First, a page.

Totemism is an important field of study in sociology. French sociologist Émile Durkheim presented one of the first and best-known sociological perspectives of totemism. In his work “The Elementary Forms of the Religious Life” (1912), Durkheim showed how a sociological approach could help to understand what at first had been considered a religious phenomenon. Rather than seeing totems as mere symbols of individual clans, Durkheim argued that they served as a symbol of the power of society over the individual, representing a concrete manifestation of the ‘collective conscience’. The collective conscience is the shared values and beliefs of a society, which Durkheim argued had a real existence of its own. He regarded totemism as an early form of religion which helped to solidify social integration by focusing people’s attention and devotion upon the sacred symbols that represented the society itself. For Durkheim, the explanation of the meanings of totems was not to be looked for in individual personalities or even in the beliefs of specific clans, but in the very real social phenomenon of the ‘collective conscience’. He argued that a society is, in fact, the source of the values and norms that individuals in that society uphold and do not actually originate within the individual, but from social interactions and existence. As a society develops and becomes more complex, the ‘collective conscience’ becomes stronger and more elaborate. Similarly, Durkheim proposed that totemism originated among very simple societies at a time in history when human beings lived only in small communities and their physical and spiritual knowledge was very limited. It is essential to realize that sociological theories of totemism should not be confused with psychological interpretations which often focus upon the individual lives of the founders of totem poles as in the case of Freud’s analysis of the totem raised by the North American Indian tribe, the Wolf tribe. Clearly, sociological perspectives of totemism stress the importance of the relationships between totems and society as a whole and how totems can offer an insight into the way human beings seek to find an explanation for their existence and how social systems can provide such answers. From a sociological perspective, totem pole carving is an ideal example of the influence of the collective consciousness within a society. Initiated, for example, by the Tlingit and Haida peoples of the Northwest coasts but also by other California-based tribes as well as those in the Great Lakes region, the sculptural activity of carving totem poles was part of a ritual performance that sought to unify the tribes as a collective of different sovereignties that could produce unchallenged evidence of foreign nationality for the purposes of both federal Indian policies and territorial land claims. Cultural practices facilitate that totem pole carving was less a demonstration of individual artistic intent and more a representation of sociological power entities in the societal struggles involving tribe federations and land ownership disputes, as called for by both the time-worn ethnographic and various interpretations. Both sociological and psychological theories help explain the meaning of totems in different aspects and provide important knowledge for further study. However, the recognition of the symbolic importance of these remarkable artifacts as expressions of collective beliefs and social facts of Indian tribes in the United States and Canada is sustaining their presence in modern museums and anthropological collections, greatly jeopardizing the cultural claims and ethnographic truths which originate from their traditional placement along natural and ancestral landscapes.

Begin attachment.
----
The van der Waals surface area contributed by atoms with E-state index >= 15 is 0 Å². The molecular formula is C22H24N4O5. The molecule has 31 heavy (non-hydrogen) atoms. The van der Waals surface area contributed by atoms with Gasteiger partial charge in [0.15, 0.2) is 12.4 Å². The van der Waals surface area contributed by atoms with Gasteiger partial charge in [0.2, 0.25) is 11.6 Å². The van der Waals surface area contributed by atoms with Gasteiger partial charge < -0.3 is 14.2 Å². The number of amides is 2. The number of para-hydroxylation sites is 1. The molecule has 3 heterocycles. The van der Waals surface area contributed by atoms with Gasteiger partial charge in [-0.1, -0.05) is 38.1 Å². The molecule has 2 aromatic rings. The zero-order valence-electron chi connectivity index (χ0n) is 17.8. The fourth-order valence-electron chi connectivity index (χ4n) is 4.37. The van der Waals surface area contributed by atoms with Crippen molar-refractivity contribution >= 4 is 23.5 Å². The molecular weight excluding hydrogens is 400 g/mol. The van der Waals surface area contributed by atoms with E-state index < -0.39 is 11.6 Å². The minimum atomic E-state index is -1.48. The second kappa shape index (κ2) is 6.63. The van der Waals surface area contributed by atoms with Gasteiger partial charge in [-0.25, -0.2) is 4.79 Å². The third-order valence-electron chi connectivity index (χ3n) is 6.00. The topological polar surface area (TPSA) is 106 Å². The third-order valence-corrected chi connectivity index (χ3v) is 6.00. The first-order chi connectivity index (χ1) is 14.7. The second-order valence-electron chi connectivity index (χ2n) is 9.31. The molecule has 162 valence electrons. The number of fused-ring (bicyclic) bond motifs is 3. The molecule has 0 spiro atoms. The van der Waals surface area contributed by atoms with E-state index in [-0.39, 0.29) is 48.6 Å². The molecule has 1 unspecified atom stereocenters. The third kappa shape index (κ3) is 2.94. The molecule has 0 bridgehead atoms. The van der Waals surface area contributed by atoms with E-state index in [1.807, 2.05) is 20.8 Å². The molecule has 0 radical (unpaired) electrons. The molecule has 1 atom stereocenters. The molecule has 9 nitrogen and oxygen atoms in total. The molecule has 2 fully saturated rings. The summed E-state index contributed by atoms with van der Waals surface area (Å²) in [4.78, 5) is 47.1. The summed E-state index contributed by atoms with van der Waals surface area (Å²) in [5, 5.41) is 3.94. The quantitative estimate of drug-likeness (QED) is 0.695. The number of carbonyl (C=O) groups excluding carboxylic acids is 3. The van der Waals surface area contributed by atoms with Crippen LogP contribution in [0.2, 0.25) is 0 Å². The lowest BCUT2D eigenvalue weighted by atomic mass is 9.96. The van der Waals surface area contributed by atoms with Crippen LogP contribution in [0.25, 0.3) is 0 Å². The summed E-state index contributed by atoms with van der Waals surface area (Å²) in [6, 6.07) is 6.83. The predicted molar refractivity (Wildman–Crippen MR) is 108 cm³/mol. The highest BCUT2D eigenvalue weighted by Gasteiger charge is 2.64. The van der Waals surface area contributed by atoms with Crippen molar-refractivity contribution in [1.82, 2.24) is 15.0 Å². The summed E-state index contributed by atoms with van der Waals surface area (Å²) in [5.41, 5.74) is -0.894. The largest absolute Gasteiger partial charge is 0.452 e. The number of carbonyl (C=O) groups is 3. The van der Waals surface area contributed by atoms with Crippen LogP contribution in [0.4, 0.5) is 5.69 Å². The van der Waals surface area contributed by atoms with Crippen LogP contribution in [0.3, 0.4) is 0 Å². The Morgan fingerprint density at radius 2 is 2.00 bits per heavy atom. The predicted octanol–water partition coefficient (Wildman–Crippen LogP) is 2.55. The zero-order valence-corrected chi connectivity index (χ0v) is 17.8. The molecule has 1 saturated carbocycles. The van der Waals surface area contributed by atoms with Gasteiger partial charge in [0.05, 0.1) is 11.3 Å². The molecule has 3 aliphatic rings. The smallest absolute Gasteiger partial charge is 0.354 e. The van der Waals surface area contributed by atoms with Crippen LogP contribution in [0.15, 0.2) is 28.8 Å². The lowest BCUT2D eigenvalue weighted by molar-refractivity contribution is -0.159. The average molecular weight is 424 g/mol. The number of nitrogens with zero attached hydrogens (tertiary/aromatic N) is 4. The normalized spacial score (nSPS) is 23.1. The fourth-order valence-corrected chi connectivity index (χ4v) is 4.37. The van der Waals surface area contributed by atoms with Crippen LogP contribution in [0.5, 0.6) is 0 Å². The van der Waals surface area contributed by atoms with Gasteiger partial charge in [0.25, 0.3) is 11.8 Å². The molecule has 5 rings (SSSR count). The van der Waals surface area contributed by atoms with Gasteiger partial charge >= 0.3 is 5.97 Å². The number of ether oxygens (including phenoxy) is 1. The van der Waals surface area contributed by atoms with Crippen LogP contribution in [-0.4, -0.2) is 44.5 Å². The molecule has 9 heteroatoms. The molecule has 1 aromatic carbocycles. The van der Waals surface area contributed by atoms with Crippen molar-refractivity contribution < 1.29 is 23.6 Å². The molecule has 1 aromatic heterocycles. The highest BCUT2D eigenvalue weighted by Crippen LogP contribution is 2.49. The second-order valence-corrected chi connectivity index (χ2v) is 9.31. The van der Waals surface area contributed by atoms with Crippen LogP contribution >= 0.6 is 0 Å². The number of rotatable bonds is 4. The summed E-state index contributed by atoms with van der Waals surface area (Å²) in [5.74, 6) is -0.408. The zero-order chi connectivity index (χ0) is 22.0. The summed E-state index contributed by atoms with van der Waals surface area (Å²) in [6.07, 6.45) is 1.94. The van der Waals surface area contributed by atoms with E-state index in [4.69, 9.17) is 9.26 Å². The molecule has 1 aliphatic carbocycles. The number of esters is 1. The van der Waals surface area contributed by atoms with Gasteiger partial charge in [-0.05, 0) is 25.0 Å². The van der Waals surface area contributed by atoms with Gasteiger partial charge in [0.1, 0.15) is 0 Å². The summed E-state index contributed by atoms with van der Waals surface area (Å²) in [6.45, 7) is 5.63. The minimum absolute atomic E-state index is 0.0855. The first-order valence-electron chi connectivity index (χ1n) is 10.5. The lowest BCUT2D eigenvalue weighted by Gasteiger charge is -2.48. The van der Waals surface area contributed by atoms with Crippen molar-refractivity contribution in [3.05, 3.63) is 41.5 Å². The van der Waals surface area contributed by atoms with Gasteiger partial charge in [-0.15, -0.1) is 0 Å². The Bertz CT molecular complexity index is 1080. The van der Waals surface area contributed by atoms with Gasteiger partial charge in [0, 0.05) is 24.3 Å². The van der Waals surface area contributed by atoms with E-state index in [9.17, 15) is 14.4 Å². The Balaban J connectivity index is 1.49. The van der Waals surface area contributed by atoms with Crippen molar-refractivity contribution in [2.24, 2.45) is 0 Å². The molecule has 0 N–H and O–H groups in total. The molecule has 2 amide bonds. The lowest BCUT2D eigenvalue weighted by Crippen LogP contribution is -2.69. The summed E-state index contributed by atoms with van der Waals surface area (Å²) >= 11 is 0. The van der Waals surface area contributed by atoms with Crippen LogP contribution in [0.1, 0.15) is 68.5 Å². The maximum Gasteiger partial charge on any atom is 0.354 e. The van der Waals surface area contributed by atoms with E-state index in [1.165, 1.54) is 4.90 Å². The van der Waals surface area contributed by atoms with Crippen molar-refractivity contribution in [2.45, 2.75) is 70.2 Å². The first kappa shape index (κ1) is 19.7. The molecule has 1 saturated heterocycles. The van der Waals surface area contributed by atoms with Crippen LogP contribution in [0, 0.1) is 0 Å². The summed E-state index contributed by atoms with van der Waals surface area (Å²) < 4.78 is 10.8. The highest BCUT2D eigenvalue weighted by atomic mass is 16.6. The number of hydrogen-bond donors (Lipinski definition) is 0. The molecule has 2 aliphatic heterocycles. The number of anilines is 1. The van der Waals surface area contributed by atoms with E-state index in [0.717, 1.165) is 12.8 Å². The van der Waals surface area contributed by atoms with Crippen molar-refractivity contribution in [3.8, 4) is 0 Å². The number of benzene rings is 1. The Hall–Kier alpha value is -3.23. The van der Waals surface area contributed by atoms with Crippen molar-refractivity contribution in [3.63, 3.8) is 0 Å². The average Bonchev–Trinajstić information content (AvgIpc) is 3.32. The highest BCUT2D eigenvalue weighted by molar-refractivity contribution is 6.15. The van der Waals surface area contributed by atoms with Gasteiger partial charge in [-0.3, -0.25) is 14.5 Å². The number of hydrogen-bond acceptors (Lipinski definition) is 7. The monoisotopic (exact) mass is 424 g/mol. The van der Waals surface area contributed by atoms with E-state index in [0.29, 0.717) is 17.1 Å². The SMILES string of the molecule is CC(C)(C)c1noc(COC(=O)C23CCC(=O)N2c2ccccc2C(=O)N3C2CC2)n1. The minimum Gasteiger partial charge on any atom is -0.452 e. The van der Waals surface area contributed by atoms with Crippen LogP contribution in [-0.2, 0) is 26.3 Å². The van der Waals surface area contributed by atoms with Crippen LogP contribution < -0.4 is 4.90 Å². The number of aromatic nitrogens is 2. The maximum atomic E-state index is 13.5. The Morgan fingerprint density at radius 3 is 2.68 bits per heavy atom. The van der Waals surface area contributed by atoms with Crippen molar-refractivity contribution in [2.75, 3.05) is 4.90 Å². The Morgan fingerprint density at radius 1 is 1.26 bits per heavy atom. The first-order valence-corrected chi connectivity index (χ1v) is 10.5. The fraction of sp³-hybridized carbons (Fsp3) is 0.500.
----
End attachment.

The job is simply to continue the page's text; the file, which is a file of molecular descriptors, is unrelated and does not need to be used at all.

3.3. Influence of Totems on Individual and Collective Behavior
In contemporary human societies, totemic emblems and their derivative symbols no longer perform the precise anatomically integrated function described as the purported function of a totem. The understanding and recognition of totemism as a category of material culture gives us a new perspective on the diversity of human symbolic activities and beliefs. Totemic symbols seem to perform the function of not only demarcating space but also in signposting and annotating it. Such totemic labels, like road signs, can be read and inform the individual about certain features of the environment. Individuals might be expected to behave in certain ways while in the presence of these symbols or notices. Also, the recognition by outside groups and individuals that a particular social group has a certain relationship with a particular totemic symbol may also serve to enhance their self-understanding and confirmation. In such a way, totemic symbols can serve to present certain group identities and mark social differentiation. I discussed many examples of totemism at work in the way people in various and differing cultures make use of symbolic material culture to further their own aims and support their own ideologies. The power of totemic symbolism both within the contexts of specific initiating traditions and within the wider social order more generally attests to the crucial role that symbols can play in underpinning and maintaining existing power relationships and social structures. In a world that is increasingly characterized by the distribution and circulation of information, the analysis of totemic symbols as a category of material culture is starting to provide archaeologists and anthropologists with new insights into the way that past societies structured their worlds. The symbols themselves become less important than the power of the process that they contribute to. These sorts of studies, often termed the archaeology of identity, are on the increase within the discipline. And the study of human remains in all periods can now be complemented by a consideration of the way that individuals are remembered and portrayed in the material culture that they leave behind.
4. Contemporary Debates and Research Essay Writing Service: Write My Essay by Top-Notch Writer – Critiques on Totems
4.1. Cultural Appropriation and Misuse of Totems
4.2. Ethical Considerations in the Use of Totems
4.3. Contemporary Artists and Activists Challenging Totemism